A United Way program that helps lift Bartholomew County residents into self-sufficiency is being used as a case study for a national organization that studies and disrupts poverty on a systems-wide level.
United Way of Bartholomew County’s Avenues to Opportunity program is being featured as a case study for Economic Mobility Pathways. What is known by the acronym EMPath is a Boston-based nonprofit that seeks to move people out of poverty and into financial stability by working with nonprofit agencies in communities across the United States.
The Avenues to Opportunity program seeks to holistically lift people into financial stability by utilizing coaches who work with clients one on one to remove barriers to self-sufficiency.
For example, the 15 to 20 coaches help people find jobs, make budgets and find affordable housing and transportation that fit their needs.
A large portion of the program centers on United Way’s partnership with local agencies who offer support in their services. Those agencies include the Columbus Housing Authority, Human Services, Inc., Lincoln Central Neighborhood Family Center, Love Chapel, Sans Souci, Su Casa, Thrive Alliance, Turning Point Domestic Violence Services and LifeDesigns.
“UWBC sits at the nexus of a community of support, comprised of local community partners, that offers a number of empowering services such as economic mobility-informed counseling, employment opportunities, education resources, childcare, and much more,” according to the case study.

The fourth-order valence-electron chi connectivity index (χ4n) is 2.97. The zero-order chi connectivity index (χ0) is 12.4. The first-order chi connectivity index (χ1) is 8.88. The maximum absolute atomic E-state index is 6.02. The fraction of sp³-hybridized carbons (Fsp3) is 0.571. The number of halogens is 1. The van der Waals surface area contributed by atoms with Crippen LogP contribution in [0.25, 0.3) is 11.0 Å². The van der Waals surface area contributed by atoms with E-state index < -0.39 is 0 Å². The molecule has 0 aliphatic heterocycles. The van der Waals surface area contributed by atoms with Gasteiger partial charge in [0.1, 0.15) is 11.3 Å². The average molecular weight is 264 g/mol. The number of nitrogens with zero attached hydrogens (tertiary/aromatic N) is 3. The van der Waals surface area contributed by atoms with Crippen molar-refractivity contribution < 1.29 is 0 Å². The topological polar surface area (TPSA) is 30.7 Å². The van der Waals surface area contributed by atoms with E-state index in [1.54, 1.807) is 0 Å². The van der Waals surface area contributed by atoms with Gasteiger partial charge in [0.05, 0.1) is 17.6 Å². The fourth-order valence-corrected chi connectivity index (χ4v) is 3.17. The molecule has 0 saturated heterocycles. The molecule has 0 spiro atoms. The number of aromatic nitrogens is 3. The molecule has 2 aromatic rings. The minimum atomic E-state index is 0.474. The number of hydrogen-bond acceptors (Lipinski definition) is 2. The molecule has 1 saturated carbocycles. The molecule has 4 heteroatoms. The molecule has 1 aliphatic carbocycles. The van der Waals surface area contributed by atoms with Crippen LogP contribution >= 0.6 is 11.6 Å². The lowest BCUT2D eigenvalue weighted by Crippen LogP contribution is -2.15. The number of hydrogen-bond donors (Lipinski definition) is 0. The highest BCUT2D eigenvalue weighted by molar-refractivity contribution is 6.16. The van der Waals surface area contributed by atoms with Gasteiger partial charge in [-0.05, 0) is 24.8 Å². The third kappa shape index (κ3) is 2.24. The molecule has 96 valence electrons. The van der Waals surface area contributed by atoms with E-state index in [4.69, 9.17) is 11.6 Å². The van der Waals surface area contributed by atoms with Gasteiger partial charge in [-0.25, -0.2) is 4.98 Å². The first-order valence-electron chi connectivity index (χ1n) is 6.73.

“Part of United Way’s mission is to ensure everyone in our community is financially stable and the Avenues to Opportunity program is one of the ways we work for that vision,” said Mark Stewart, president of United Way of Bartholomew County. “We have a robust partnership with nonprofit agencies in our community that allows us to see and address needs at a community level.”
About 150 Bartholomew County residents are currently in the program, with 500 getting help since the program’s 2017 inception. United Way partnered with coaches and local agencies to build and implement the program after local data showed that a third of Bartholomew County residents struggled to meet their basic needs. Sixty-two percent of those in the program increased their income in their first year in Avenues to Opportunity.
Part of United Way’s mission and belief is that when everyone has access to basic needs and builds a life on financial stability, everyone benefits with better outcomes for the entire community.
“Implementing this at the community level takes time and effort, but poverty is too big and complex of an issue to solve without everyone being a part of the solution,” said Cheri Stone, United Way’s community impact director. “It was wonderful to see the participants, who have been working with the Bridge for a significant amount of time and have a certain level of stability, manage a crisis (such as the pandemic).”